The fine, imposed by the Office of Rail Regulation, relates to delayed engineering work that closed three of its most popular lines for days over the Christmas and New Year period – not exactly the most convenient time of the year for the public transport network to grind to a halt. Apparently the technicians who were supposed to be fixing the line just didn’t show up – perhaps they’d over-indulged on the Christmas turkey.
And there’s more pain to come – the rail operator says it will need to do further engineering work over the summer (meaning more delays) if it’s going to have any hope of hitting its December deadline for the upgrade of the West Coast Main Line. And since the regulator was scathing about Network Rail’s planning and project management skills, frankly we wouldn’t put any money on them hitting it.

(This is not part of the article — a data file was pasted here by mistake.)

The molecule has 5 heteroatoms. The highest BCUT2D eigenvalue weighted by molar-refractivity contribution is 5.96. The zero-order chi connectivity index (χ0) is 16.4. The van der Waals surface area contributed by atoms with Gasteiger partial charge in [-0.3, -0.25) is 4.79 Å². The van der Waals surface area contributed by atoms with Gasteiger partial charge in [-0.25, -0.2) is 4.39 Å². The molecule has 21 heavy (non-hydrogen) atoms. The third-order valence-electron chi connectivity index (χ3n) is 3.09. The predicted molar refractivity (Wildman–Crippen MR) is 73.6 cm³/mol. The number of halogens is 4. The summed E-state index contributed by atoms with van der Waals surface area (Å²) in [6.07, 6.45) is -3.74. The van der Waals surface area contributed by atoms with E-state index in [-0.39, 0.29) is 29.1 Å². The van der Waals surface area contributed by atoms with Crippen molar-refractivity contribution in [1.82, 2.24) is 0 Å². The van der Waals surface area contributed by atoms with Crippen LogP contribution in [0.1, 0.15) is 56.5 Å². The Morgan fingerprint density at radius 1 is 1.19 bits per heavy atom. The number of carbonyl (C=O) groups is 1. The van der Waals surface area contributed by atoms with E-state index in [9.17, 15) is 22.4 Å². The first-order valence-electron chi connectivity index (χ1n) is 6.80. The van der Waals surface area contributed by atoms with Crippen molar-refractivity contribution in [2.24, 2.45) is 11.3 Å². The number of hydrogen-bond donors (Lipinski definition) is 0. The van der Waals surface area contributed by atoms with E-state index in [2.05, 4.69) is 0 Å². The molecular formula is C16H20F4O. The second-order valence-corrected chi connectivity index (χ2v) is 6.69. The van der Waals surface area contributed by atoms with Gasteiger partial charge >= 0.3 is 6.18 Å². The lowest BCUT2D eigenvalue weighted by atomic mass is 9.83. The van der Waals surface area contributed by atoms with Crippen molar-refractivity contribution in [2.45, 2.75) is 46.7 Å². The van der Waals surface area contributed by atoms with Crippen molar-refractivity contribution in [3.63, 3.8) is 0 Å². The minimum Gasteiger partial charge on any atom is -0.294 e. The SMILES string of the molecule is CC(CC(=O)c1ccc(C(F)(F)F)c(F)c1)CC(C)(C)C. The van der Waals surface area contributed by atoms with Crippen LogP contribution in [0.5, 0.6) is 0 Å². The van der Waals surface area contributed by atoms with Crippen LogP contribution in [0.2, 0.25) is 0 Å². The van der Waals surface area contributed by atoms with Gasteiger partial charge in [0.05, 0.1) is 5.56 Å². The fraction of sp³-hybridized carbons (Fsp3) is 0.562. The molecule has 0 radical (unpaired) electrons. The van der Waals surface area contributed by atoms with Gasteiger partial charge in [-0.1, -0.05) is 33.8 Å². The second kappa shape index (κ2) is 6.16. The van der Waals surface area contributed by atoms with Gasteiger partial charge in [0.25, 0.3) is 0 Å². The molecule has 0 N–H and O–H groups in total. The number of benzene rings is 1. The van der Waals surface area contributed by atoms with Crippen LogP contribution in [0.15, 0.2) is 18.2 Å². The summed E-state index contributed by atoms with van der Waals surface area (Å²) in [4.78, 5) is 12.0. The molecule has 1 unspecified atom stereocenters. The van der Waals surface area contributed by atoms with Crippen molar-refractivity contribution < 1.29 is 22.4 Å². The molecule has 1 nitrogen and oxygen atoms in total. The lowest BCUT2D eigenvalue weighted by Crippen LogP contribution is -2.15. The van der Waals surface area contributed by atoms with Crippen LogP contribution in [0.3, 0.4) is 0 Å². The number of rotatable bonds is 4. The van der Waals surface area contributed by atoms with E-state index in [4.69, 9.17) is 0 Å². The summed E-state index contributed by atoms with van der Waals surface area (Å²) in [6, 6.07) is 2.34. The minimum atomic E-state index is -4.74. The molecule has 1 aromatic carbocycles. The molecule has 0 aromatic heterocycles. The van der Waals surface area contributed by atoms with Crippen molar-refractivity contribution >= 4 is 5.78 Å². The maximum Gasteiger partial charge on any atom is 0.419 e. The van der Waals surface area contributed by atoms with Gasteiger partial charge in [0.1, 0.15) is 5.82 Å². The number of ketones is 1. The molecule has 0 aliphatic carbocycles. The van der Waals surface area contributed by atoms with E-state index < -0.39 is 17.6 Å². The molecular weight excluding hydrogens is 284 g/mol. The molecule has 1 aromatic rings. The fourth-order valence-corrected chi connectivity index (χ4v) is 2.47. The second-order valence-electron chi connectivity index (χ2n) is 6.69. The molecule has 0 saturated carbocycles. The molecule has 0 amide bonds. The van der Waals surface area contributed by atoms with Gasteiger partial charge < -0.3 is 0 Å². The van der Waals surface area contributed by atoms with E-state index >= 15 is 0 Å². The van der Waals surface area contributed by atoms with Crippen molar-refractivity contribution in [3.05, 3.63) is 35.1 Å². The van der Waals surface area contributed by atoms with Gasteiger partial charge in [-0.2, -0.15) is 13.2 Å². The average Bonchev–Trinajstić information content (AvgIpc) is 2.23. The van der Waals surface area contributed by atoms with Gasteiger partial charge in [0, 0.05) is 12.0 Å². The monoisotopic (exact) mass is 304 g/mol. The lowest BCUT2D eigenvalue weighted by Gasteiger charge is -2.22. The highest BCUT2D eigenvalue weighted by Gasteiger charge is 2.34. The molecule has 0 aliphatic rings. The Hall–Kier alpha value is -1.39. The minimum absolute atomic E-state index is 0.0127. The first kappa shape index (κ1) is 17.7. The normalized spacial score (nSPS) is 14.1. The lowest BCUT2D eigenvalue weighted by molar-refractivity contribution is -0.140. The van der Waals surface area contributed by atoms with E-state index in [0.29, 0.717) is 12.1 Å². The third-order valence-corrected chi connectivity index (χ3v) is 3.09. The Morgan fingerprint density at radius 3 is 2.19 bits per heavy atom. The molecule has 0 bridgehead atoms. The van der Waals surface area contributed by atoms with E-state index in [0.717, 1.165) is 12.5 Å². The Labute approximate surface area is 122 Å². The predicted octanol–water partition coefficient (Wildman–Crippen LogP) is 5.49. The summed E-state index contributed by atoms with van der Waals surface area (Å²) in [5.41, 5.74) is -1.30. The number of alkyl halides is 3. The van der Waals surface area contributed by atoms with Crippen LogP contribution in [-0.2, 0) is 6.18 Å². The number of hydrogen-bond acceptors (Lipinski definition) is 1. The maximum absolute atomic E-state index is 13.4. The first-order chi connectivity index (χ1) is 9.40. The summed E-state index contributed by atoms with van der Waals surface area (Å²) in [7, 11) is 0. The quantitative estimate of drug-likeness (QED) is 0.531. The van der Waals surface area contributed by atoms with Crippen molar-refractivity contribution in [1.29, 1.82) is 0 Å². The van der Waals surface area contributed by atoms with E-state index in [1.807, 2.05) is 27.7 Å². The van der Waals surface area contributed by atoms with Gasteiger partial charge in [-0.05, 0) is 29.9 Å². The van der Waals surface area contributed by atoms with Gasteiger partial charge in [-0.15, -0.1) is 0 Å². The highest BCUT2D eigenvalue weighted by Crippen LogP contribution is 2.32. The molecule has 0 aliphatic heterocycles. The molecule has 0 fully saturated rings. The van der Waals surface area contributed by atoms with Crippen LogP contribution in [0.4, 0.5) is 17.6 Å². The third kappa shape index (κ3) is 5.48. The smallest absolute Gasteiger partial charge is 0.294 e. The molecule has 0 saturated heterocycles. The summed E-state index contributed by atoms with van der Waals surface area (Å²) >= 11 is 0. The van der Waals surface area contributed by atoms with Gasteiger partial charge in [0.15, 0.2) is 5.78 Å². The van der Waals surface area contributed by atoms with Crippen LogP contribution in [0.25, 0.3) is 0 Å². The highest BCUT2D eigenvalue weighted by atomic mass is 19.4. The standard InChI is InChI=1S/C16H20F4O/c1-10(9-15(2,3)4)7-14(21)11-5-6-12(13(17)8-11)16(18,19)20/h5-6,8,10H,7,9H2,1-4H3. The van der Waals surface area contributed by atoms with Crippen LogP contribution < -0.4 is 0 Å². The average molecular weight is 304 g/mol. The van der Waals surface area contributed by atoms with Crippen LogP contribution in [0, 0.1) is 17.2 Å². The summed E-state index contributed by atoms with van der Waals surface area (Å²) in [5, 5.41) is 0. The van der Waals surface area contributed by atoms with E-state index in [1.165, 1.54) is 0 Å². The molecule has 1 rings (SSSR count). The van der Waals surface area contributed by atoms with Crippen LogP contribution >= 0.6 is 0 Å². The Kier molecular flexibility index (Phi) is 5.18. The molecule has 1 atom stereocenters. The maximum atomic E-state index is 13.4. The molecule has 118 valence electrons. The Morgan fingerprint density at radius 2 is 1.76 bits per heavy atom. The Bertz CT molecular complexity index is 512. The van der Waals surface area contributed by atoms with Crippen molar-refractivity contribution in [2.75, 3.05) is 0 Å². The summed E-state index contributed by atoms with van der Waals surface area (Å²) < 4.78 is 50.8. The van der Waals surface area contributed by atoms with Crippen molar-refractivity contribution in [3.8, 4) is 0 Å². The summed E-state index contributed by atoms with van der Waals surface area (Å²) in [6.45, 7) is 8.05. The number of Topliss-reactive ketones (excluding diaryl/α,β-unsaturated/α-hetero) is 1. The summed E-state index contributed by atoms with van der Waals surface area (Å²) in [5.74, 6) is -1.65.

But there’s only one problem. Network Rail is, to all intents and purposes, a nationalised company (although the government doesn’t technically class it as such, or it would have to take its enormous debts onto the public balance sheet). It’s not run for profit, and it doesn’t have any shareholders. So where exactly is this £14m – a record fine for a rail company – going to come from?